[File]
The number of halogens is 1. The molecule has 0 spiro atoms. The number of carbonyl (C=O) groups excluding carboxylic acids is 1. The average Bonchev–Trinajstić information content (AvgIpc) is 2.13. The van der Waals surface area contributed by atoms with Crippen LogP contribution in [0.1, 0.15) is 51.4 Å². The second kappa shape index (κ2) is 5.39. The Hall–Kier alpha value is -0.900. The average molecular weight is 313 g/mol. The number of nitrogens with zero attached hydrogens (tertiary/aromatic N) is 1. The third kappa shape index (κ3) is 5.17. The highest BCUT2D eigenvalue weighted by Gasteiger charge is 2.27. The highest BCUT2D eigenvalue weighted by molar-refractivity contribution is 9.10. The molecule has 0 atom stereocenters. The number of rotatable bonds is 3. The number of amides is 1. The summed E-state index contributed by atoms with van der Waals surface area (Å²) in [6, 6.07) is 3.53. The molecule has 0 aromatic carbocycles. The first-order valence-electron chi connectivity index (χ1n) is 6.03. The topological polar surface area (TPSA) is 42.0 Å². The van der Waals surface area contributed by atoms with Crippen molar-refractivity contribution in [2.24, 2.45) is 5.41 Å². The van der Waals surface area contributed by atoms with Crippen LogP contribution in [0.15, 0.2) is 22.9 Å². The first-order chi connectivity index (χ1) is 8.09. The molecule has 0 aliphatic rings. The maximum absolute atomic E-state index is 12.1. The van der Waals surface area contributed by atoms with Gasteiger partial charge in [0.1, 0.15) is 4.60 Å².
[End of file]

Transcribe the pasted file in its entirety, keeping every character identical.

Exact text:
The number of halogens is 1. The molecule has 0 spiro atoms. The number of carbonyl (C=O) groups excluding carboxylic acids is 1. The average Bonchev–Trinajstić information content (AvgIpc) is 2.13. The van der Waals surface area contributed by atoms with Crippen LogP contribution in [0.1, 0.15) is 51.4 Å². The second kappa shape index (κ2) is 5.39. The Hall–Kier alpha value is -0.900. The average molecular weight is 313 g/mol. The number of nitrogens with zero attached hydrogens (tertiary/aromatic N) is 1. The third kappa shape index (κ3) is 5.17. The highest BCUT2D eigenvalue weighted by Gasteiger charge is 2.27. The highest BCUT2D eigenvalue weighted by molar-refractivity contribution is 9.10. The molecule has 0 atom stereocenters. The number of rotatable bonds is 3. The number of amides is 1. The summed E-state index contributed by atoms with van der Waals surface area (Å²) in [6, 6.07) is 3.53. The molecule has 0 aromatic carbocycles. The first-order valence-electron chi connectivity index (χ1n) is 6.03. The topological polar surface area (TPSA) is 42.0 Å². The van der Waals surface area contributed by atoms with Crippen molar-refractivity contribution in [2.24, 2.45) is 5.41 Å². The van der Waals surface area contributed by atoms with Crippen LogP contribution in [0.15, 0.2) is 22.9 Å². The first-order chi connectivity index (χ1) is 8.09. The molecule has 0 aliphatic rings. The maximum absolute atomic E-state index is 12.1. The van der Waals surface area contributed by atoms with Gasteiger partial charge in [0.1, 0.15) is 4.60 Å².